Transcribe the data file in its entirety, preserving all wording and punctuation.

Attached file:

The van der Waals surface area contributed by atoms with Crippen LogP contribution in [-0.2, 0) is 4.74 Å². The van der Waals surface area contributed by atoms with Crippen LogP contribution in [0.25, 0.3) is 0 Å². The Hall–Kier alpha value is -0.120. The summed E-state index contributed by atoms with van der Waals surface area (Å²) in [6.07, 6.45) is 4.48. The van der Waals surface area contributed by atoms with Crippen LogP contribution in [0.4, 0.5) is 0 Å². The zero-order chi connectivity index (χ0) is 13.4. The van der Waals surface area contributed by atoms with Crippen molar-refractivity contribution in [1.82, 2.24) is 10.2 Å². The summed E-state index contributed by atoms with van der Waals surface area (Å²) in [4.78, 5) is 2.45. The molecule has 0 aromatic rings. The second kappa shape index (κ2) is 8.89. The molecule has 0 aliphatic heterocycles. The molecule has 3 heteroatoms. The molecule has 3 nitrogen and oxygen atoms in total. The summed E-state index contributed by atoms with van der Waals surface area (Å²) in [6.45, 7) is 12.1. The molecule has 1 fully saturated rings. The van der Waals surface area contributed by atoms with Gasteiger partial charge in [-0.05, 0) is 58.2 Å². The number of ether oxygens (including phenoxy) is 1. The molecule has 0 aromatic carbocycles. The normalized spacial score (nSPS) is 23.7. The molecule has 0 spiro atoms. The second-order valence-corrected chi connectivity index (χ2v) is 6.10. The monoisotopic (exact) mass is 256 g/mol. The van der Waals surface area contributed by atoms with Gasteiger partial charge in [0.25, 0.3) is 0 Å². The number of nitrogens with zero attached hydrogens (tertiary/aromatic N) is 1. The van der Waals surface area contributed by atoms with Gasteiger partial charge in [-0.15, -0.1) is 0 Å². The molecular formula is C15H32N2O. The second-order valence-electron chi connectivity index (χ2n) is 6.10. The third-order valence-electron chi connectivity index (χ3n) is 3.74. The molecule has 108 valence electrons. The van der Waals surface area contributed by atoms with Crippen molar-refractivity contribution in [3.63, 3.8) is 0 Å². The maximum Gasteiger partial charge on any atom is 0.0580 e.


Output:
The van der Waals surface area contributed by atoms with Crippen LogP contribution in [-0.2, 0) is 4.74 Å². The van der Waals surface area contributed by atoms with Crippen LogP contribution in [0.25, 0.3) is 0 Å². The Hall–Kier alpha value is -0.120. The summed E-state index contributed by atoms with van der Waals surface area (Å²) in [6.07, 6.45) is 4.48. The van der Waals surface area contributed by atoms with Crippen LogP contribution in [0.4, 0.5) is 0 Å². The zero-order chi connectivity index (χ0) is 13.4. The van der Waals surface area contributed by atoms with Crippen molar-refractivity contribution in [1.82, 2.24) is 10.2 Å². The summed E-state index contributed by atoms with van der Waals surface area (Å²) in [4.78, 5) is 2.45. The molecule has 0 aromatic rings. The second kappa shape index (κ2) is 8.89. The molecule has 0 aliphatic heterocycles. The molecule has 3 heteroatoms. The molecule has 3 nitrogen and oxygen atoms in total. The summed E-state index contributed by atoms with van der Waals surface area (Å²) in [6.45, 7) is 12.1. The molecule has 1 fully saturated rings. The van der Waals surface area contributed by atoms with Gasteiger partial charge in [-0.05, 0) is 58.2 Å². The number of ether oxygens (including phenoxy) is 1. The molecule has 0 aromatic carbocycles. The normalized spacial score (nSPS) is 23.7. The molecule has 0 spiro atoms. The second-order valence-corrected chi connectivity index (χ2v) is 6.10. The monoisotopic (exact) mass is 256 g/mol. The van der Waals surface area contributed by atoms with Gasteiger partial charge in [0.25, 0.3) is 0 Å². The number of nitrogens with zero attached hydrogens (tertiary/aromatic N) is 1. The van der Waals surface area contributed by atoms with Gasteiger partial charge in [-0.15, -0.1) is 0 Å². The molecular formula is C15H32N2O. The second-order valence-electron chi connectivity index (χ2n) is 6.10. The third-order valence-electron chi connectivity index (χ3n) is 3.74. The molecule has 108 valence electrons. The van der Waals surface area contributed by atoms with Crippen molar-refractivity contribution in [3.63, 3.8) is 0 Å². The maximum Gasteiger partial charge on any atom is 0.0580 e.